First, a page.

Many U.S. based investors believe so.
In the investment universe, “Home Bias” is a term used to describe the tendency to own a heavy allocation of stocks domiciled in your home country. It’s not just a U.S. problem either. For example, Canadian equities represent roughly 3.5% of the global market. However, Canadian investors own ~60% of stocks domiciled in Canada (source: Vanguard, for the purposes of this post, we will focus on the U.S. based investor).
Why does the U.S. investor tend to gravitate to stocks in their home country?
There are practical reasons like lower transaction costs to buy and sell securities, dealing with one currency, and familiarity (buy what you know). Post financial crisis, there is something else at work, huge outperformance of the U.S. markets vs. the rest of the world. By all accounts, many U.S. based investors are exhibiting recency bias, or over-weighting recent positive results and extrapolating into the future.
The above graphics tell a story of U.S. dominance relative to the global market index from 2010 to May 2019. $100,000 invested in the U.S. market would be worth more than double ($295,758) vs. the global index ($144,189).
While recent performance favors the U.S., it hasn’t always been this way:
The above graphics highlight the lost decade for U.S. Stocks. From 2000 to 2009, $100,000 invested in the U.S. stock market would only be worth $97,326. The global stock index outperformed U.S. stocks by over 2.50% per year! The period from 2003 to 2007 was particularly strong for global equities.
In our opinion, the case for global diversification at this point in the market cycle is strong.
Throughout history, financial markets tend to revert to the mean. In other words, what’s worked will stop working. What’s been broken, will eventually outperform:
Source: Thomson Reuters, Meb Faber
The above graphic shows the worst performing markets from 1999-2009 were often the best performers the following decade. The opposite is true for Latin America (number 10 at the bottom).
Valuation is a lousy timing tool, but current levels have been a decent predictor of future returns. For example, if you buy a home for a 50% discount relative to the current market price, your future returns will be higher than buying at a 50% premium.
Source: Global Financial Data, Meb Faber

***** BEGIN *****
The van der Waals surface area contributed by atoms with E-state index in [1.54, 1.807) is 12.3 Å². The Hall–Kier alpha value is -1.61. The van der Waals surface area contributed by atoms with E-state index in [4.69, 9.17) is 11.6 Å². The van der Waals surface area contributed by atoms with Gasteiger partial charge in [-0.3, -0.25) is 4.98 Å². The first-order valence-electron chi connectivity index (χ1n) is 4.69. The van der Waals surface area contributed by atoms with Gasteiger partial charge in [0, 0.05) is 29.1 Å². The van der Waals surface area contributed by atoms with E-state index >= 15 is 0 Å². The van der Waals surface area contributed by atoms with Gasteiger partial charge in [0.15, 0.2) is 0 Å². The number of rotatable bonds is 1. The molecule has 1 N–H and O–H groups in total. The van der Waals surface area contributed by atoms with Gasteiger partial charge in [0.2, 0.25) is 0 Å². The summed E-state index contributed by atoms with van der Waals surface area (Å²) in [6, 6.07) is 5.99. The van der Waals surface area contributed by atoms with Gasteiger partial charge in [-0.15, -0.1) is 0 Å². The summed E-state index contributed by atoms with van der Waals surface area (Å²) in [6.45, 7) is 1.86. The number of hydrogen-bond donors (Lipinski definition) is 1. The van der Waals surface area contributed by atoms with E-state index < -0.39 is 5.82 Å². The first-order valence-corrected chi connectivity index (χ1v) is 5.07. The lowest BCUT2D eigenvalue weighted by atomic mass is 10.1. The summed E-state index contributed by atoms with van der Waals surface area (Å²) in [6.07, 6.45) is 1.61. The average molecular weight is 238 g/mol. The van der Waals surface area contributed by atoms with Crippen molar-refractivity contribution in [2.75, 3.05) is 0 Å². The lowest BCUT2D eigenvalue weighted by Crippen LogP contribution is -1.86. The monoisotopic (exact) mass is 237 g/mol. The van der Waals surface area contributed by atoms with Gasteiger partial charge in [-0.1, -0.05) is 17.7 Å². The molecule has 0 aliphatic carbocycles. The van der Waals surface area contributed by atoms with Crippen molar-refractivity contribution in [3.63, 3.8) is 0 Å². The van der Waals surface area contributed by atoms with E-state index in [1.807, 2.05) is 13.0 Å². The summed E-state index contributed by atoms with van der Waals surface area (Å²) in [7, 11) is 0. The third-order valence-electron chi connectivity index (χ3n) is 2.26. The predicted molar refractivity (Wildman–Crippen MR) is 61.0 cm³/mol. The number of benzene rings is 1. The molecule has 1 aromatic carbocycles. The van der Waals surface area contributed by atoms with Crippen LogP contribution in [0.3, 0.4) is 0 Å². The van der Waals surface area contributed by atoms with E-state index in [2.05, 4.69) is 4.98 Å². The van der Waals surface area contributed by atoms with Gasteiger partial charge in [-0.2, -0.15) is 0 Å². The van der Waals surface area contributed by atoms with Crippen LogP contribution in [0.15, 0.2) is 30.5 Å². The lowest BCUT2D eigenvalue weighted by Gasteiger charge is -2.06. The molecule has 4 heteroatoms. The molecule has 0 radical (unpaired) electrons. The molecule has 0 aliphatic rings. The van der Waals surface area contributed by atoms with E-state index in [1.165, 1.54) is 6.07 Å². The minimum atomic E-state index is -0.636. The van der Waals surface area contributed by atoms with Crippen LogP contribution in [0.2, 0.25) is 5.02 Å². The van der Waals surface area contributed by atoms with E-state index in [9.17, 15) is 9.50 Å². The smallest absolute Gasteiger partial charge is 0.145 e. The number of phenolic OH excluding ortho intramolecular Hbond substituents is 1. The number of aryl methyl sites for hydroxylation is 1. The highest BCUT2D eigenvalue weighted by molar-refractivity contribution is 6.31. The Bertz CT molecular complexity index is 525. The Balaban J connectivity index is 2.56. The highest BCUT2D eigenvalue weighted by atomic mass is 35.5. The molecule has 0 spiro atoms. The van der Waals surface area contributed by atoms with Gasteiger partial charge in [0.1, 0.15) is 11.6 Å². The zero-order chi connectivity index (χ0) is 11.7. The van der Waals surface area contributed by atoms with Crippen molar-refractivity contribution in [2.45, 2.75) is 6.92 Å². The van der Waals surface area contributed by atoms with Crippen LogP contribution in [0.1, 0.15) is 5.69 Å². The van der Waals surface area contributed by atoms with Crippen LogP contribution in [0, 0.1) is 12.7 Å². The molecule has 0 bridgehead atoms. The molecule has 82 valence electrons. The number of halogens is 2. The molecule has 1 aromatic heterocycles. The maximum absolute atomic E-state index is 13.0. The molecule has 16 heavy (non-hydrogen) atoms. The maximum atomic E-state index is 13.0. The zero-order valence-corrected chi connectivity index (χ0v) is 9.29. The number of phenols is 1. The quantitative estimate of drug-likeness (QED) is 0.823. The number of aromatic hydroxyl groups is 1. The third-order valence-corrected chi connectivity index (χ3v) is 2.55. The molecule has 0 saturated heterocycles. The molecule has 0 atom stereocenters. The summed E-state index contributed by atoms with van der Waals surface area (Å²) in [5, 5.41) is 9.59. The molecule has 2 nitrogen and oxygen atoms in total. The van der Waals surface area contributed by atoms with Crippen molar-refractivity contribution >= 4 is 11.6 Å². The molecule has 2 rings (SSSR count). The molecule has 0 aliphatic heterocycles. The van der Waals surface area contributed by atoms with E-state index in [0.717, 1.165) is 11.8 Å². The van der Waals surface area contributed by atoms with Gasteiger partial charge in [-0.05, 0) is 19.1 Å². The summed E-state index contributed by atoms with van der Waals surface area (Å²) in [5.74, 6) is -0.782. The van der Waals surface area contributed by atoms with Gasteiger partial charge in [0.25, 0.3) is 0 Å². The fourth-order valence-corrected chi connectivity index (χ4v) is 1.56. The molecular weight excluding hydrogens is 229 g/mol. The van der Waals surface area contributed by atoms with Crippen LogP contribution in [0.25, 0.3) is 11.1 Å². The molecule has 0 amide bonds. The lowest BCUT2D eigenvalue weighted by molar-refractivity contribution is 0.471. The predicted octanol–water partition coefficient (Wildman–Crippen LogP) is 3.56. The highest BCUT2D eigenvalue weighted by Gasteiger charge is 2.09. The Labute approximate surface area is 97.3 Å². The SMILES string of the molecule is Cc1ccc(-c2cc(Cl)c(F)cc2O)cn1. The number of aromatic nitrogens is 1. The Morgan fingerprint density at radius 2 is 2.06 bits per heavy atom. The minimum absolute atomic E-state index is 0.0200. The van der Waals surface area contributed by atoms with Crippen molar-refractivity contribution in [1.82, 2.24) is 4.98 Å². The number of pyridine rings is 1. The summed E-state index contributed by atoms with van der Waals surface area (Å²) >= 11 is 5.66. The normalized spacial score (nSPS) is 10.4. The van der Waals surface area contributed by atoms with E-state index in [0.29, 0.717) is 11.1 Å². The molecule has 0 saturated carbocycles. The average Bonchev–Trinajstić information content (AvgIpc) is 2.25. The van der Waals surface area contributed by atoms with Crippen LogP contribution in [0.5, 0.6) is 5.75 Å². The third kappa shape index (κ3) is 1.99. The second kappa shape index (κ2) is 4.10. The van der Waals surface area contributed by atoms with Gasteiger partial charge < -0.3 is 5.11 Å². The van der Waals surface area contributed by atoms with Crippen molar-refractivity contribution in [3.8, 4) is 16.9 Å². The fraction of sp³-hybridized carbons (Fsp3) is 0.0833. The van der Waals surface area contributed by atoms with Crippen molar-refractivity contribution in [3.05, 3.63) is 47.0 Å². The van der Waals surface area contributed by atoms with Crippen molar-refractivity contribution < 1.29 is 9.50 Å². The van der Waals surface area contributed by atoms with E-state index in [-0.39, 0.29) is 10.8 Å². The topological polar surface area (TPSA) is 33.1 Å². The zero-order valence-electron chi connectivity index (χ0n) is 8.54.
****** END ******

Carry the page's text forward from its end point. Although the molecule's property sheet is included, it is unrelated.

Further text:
The above graph shows the large valuation gap between U.S. stocks (blue) and Foreign stocks (red). The Cyclically Adjusted Price to Earnings or CAPE ratio uses the past 10 years of earnings data (this helps smooth out the valuation data).
Supporters for U.S. heavy portfolios tout the foreign revenues U.S. companies generate as a natural diversifier. Ironically, this is a rather naive viewpoint exhibiting more home bias.
Source: Morningstar Direct Data
The above graphic shows the percentage of domestic revenues generated by each country (what percentage of goods and services are sold within each respective country). The dark shades represent heavy domestic exposure or not much in foreign revenues. The light shades represent countries where most of their corporate revenues are generated abroad.
The U.S. is hardly alone is generating foreign revenue. In fact, out of 23 major developed economies, the U.S. generates the least amount of foreign revenue:
Source: MSCI World Index, Meb Faber
The above graphic shows U.S. companies generate about 35% of their revenue from international buyers (far right). On the opposite end, Denmark generates over 90% of its corporate revenue from international buyers (far left)!
It’s easy to get caught up in the recent outperformance of U.S. markets. Take an objective look at your equity allocation. Do you have a large concentration of U.S. stocks? The evidence suggests you could be on the wrong side of history when the cycle turns.
Find out how we invest in foreign equities by clicking here.
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